Preparing For Loop Duodenal Switch (SADI-S) Surgery
Leading up to surgery, you’ll complete several evaluations and education preparing you for post-op success. You’ll practice new, healthy lifestyle skills early on because it takes time to develop new habits. Your results and success completely depend on your ability to permanently adopt healthy habits.
You may experience weight loss even before surgery because of your lifestyle changes. You should be encouraged by this weight loss and gain confidence in your long-term success. The duodenal switch surgery, as well as support from your medical and personal teams, will help you remain successful.
The Loop Duodenal Switch (SADI-S) Procedure
Dr. LeGrand utilizes a laparoscopic technique for conducting the SADI-S procedure, which is recognized for its minimally invasive nature. This approach typically takes between two to three hours to complete. During the procedure, patients are placed under general anesthesia. Dr. LeGrand makes multiple small cuts in the abdominal area, through which narrow tubes equipped with cameras and miniature surgical instruments are inserted, allowing for the operation to be performed with precision.
SADI-S is then performed in two steps. First, a gastric sleeve is performed. Eighty percent of the stomach is removed, and the remainder is converted into a slender tube. Second, Dr. LeGrand divides the small bowel from the stomach, the duodenum, to create the bypass. Consumed food will then go into the sleeve and then “switched” to the lower part of the small intestine bypassing the initial part of the small intestine. This portion of the surgery is similar to gastric bypass except a more significant length of small intestine is bypassed to create a single connection between the bottom of the sleeve and the small bowel.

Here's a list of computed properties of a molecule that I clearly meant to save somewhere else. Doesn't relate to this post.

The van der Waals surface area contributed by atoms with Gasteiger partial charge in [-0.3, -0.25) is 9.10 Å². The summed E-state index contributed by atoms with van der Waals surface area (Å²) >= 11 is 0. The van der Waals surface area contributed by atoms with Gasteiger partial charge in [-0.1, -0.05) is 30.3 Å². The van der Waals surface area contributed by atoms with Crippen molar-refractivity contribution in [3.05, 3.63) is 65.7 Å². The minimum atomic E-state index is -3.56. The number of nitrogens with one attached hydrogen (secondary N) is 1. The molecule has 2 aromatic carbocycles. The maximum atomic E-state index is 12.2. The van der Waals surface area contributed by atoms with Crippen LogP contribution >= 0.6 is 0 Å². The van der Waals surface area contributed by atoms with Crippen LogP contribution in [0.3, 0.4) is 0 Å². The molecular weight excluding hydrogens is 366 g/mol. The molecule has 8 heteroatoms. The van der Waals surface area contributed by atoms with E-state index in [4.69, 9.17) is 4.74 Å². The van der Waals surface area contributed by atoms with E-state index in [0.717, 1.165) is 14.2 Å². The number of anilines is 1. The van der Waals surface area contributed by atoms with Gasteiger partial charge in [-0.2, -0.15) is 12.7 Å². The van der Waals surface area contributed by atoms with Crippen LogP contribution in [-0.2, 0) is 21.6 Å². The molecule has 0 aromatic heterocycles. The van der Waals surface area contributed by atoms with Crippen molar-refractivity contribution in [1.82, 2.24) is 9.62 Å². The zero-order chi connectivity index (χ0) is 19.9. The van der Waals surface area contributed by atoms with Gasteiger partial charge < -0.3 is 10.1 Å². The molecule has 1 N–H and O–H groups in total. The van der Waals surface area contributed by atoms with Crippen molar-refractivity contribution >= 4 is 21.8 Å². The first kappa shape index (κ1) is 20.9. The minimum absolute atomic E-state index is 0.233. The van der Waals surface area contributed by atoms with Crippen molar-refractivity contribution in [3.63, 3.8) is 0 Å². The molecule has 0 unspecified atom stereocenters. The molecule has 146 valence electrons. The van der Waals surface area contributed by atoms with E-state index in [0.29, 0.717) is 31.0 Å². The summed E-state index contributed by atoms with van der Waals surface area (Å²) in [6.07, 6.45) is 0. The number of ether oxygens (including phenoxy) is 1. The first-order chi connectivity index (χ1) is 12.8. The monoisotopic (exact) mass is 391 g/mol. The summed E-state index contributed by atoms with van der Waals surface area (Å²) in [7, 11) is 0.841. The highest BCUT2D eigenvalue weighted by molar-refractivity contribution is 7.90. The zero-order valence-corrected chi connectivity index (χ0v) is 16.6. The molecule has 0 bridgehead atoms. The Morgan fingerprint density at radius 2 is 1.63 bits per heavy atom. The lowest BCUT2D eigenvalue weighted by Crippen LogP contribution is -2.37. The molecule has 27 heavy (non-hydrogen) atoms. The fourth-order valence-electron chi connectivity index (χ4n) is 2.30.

Loop Duodenal Switch (SADI-S) Recovery
Many SADI-S patients are discharged one to three days after surgery. Following your surgery, your initial objectives include frequent walking and practicing breathing exercises using the incentive spirometer provided to you. To prevent blood clots, you will receive anticoagulant medications. Typically, patients can start consuming liquids by mouth several hours post-surgery.
A lifelong commitment to a regimen of various vitamins and minerals becomes essential due to your smaller stomach’s limited food capacity, even for nutrient-rich foods. Essential supplements include a multivitamins, calcium, and vitamin B12.
How much does loop duodenal switch surgery cost?